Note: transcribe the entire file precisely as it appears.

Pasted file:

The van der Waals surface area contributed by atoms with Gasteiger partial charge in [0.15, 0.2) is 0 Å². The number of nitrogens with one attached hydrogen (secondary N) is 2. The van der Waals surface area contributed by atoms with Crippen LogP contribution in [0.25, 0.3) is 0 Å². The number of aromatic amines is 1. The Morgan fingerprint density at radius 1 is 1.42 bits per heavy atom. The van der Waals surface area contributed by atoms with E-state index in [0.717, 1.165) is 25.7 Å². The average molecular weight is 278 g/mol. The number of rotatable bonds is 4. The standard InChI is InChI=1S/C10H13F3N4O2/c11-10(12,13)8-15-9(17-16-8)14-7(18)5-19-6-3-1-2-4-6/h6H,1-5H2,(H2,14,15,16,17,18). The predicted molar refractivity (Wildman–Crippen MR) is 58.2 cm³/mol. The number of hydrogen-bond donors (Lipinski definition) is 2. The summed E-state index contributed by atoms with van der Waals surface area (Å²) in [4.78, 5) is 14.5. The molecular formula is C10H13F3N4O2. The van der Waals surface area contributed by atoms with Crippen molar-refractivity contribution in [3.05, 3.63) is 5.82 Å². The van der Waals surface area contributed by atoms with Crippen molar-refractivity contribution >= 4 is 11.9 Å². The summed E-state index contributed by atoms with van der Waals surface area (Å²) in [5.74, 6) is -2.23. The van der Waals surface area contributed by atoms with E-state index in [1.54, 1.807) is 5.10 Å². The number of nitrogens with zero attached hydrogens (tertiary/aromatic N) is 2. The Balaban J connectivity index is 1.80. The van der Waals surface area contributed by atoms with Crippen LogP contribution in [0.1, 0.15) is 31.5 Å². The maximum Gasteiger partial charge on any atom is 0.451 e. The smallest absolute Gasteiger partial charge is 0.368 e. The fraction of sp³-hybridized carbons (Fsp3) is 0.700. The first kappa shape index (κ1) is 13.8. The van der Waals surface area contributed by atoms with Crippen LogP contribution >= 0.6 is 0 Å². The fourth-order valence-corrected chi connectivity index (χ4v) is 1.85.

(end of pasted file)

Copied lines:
The van der Waals surface area contributed by atoms with Gasteiger partial charge in [0.15, 0.2) is 0 Å². The number of nitrogens with one attached hydrogen (secondary N) is 2. The van der Waals surface area contributed by atoms with Crippen LogP contribution in [0.25, 0.3) is 0 Å². The number of aromatic amines is 1. The Morgan fingerprint density at radius 1 is 1.42 bits per heavy atom. The van der Waals surface area contributed by atoms with E-state index in [0.717, 1.165) is 25.7 Å². The average molecular weight is 278 g/mol. The number of rotatable bonds is 4. The standard InChI is InChI=1S/C10H13F3N4O2/c11-10(12,13)8-15-9(17-16-8)14-7(18)5-19-6-3-1-2-4-6/h6H,1-5H2,(H2,14,15,16,17,18). The predicted molar refractivity (Wildman–Crippen MR) is 58.2 cm³/mol. The number of hydrogen-bond donors (Lipinski definition) is 2. The summed E-state index contributed by atoms with van der Waals surface area (Å²) in [4.78, 5) is 14.5. The molecular formula is C10H13F3N4O2. The van der Waals surface area contributed by atoms with Crippen molar-refractivity contribution in [3.05, 3.63) is 5.82 Å². The van der Waals surface area contributed by atoms with Crippen molar-refractivity contribution >= 4 is 11.9 Å². The summed E-state index contributed by atoms with van der Waals surface area (Å²) in [5.74, 6) is -2.23. The van der Waals surface area contributed by atoms with E-state index in [1.54, 1.807) is 5.10 Å². The number of nitrogens with zero attached hydrogens (tertiary/aromatic N) is 2. The Balaban J connectivity index is 1.80. The van der Waals surface area contributed by atoms with Crippen LogP contribution in [0.1, 0.15) is 31.5 Å². The maximum Gasteiger partial charge on any atom is 0.451 e. The smallest absolute Gasteiger partial charge is 0.368 e. The fraction of sp³-hybridized carbons (Fsp3) is 0.700. The first kappa shape index (κ1) is 13.8. The van der Waals surface area contributed by atoms with Crippen LogP contribution >= 0.6 is 0 Å². The fourth-order valence-corrected chi connectivity index (χ4v) is 1.85.